• CS:GO FPS Bench: +0.63%
  • Final Fantasy XV: +1.78%
gtx 1650 oc scanner performance

For an automatic overclocking function, the performance increase is entirely free. Overall, the performance increase is not very impressive as it ranges from 0.63% in CS:GO to 2.55% in Geekbench 5 Vulkan.

When running Furmark GPU Stress Test, the average GPU clock is 1543 MHz with 0.749 volts, and the GPU Memory clock is 1500 MHz with 1.36 volts. The average GPU and GPU Hot Spot temperatures are 61.3 and 73.3 degrees Celsius. The average GPU power is 74.747 watts.

gtx 1650 oc scanner furmark

When running the GPU-Z Render Test, the maximum GPU Clock is 1965 MHz with 1.006V.

gtx 1650 oc scanner gpu-z

OC Strategy #2: ASUS GPU Tweak III

In our second overclocking strategy, we use the ASUS GPU Tweak III software to overclock the GeForce GTX 1650 graphics card manually.

ASUS GPU Tweak III

ASUS GPU Tweak enables control over 3D graphics performance and monitoring. The third installment of the GPU Tweak software, available since January 2021, was built from the ground up. It features a fresh user interface design, automatic and manual overclocking features, fan control, profile connect, hardware monitoring, on-screen display, and a couple of integrated software tools like GPU-Z and FurMark.

Most relevant for our overclocking journey is access to the GPU Boost knobs and dials, including GPU and Memory frequency, Power Target, GPU Overvoltage, GPU Temperature Target, the OC Scanner, and VF Curve Tuner.

asus gpu tweak III software

However, GPU Tweak III is most valuable to overclockers because it provides an option to extend the overclocking range of the GPU and memory frequency beyond the standard NVIDIA limitations. While this option was not needed for the GTX 1650 graphics card, it’s always nice to know it’s there.

asus gpu tweak extend enhance overclocking range

Upon opening the ASUS GPU Tweak III tool

  • Set Power Target to 100%
  • Set GPU Voltage to 100%
  • Set GPU Boost Clock to 1745 (+125)
  • Set Memory Clock to 14000 (+1998)
  • Set GPU Temp Target to 90C

Then click Apply to confirm the overclocked settings.

We re-ran the benchmarks and checked the performance increase compared to the default operation.

  • Geekbench 5 CUDA: +8.01%
  • Geekbench 5 OpenCL: +7.81%
  • Geekbench 5 Vulkan: +9.29%
  • Furmark 1080P: +8.16%
  • 3DMark Night Raid: +4.38%
  • Unigine Superposition: +5.74%
  • Spaceship: +5.93%
  • Shadow of the Tomb Raider: +6.78%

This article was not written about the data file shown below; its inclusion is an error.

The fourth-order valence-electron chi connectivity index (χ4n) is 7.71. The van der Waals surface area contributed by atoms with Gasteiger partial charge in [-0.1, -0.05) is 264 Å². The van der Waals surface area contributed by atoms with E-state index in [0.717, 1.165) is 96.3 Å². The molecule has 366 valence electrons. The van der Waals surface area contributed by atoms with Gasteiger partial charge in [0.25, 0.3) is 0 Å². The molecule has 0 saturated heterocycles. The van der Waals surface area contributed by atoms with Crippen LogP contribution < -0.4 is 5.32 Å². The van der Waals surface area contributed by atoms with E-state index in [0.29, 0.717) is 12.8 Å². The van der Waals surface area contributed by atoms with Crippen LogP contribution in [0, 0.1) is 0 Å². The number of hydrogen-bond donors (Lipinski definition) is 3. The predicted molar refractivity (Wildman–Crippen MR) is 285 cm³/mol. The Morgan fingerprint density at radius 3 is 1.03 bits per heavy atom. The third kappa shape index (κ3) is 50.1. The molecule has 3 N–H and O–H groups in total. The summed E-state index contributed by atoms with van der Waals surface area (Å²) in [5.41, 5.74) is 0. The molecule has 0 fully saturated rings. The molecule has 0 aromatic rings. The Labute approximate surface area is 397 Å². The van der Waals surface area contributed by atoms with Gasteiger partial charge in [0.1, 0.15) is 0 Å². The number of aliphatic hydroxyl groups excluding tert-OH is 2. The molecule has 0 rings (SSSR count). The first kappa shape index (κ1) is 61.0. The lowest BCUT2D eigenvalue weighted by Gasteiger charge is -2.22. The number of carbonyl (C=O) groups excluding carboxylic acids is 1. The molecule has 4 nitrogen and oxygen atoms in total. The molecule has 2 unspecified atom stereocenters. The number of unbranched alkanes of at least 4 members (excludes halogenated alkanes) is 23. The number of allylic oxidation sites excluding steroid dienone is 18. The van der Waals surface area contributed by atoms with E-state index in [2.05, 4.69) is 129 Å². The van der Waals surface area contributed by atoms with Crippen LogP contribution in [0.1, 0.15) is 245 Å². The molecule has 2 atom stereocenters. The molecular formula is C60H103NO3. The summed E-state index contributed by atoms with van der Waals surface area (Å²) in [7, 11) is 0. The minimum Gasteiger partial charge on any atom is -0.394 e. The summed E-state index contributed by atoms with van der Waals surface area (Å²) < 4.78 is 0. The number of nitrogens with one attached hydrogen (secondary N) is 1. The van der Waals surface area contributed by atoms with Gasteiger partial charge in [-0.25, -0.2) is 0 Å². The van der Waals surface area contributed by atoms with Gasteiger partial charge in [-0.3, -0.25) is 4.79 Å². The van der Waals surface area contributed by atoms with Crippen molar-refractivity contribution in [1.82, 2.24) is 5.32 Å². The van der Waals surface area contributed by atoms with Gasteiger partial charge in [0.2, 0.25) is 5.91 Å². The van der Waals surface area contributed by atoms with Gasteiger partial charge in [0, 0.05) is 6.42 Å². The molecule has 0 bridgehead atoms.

• CS:GO FPS Bench: +5.12%
  • Final Fantasy XV: +6.86%
gtx 1650 manual overclock performance

Through manual overclocking, we can further increase the benchmark performance substantially. The improvement ranges from +4.38% in 3DMark Night Raid to +9.29% in Geekbench 5 Vulkan.

When running Furmark GPU Stress Test, the average GPU clock is 1576 MHz with 0.738 volts, and the GPU Memory clock is 1750 MHz with 1.36 volts. The average GPU temperature and GPU Hot Spot Temperature is 62.0 and 74.1 degrees Celsius. The average GPU power is 74.770 watts.

gtx 1650 manual overclock furmark

When running the GPU-Z Render Test, the maximum GPU Clock is 2025 MHz with 1.031V.

gtx 1650 manual overclock gpu-z

OC Strategy #3: ElmorLabs EVC2 & Hardware Modifications

In our third overclocking strategy, we call upon the help of Elmor and his ElmorLabs EVC2SX device. We resort to hardware modifications to work around the power and voltage limitations of the GTX 1650 graphics card.

I will elaborate on two distinct topics:

  1. Why do we need and use hardware modifications
  2. How we use the ElmorLabs EVC2SX for the hardware modifications

Situation Analysis: Power and Voltage

Evaluating the results from our previous overclocking strategy, we find that two elements are limiting the overclocking potential of the GTX 1650 GPU: power and voltage. Let’s look at them a little closer

Power Limitation

As we know from the GPU Boost 4.0 technology, power consumption is one of the main limiters of the boosting algorithm.

On modern high-end NVIDIA graphics cards, a separate IC reports the 12V input power to the GPU. It does this by measuring the input voltage and voltage drop over a shunt resistor. Based on this power reporting, the GPU Boost algorithm may restrict the GPU from boosting to higher frequencies.

One way of working around this limitation is by so-called shunt-modding. By shunt-modding, we decrease the resistance of the circuit reporting the power consumption to the GPU, effectively forcing it to under-report. Since the GPU is unaware the power consumption is under-reported, it may boost to higher voltages and frequencies.

A second way to work around the power limitation would be to adjust the power limits in the GPU VBIOS. In the past, enthusiasts would be able to reverse engineer the BIOS files, modify the power limits, then flash the graphics card with a new VBIOS. Unfortunately, since the Maxwell generation of NVIDIA graphics cards, it’s been nearly impossible for enthusiasts to flash a custom VBIOS to their graphics card. So, unless an AIB partner provides you with a modified VBIOS, this is no longer an option.

A third way to work around this is by having a highly efficient VRM. An efficient VRM will require less input power for a given GPU power and thus allow for slightly more GPU power within the restricted input power.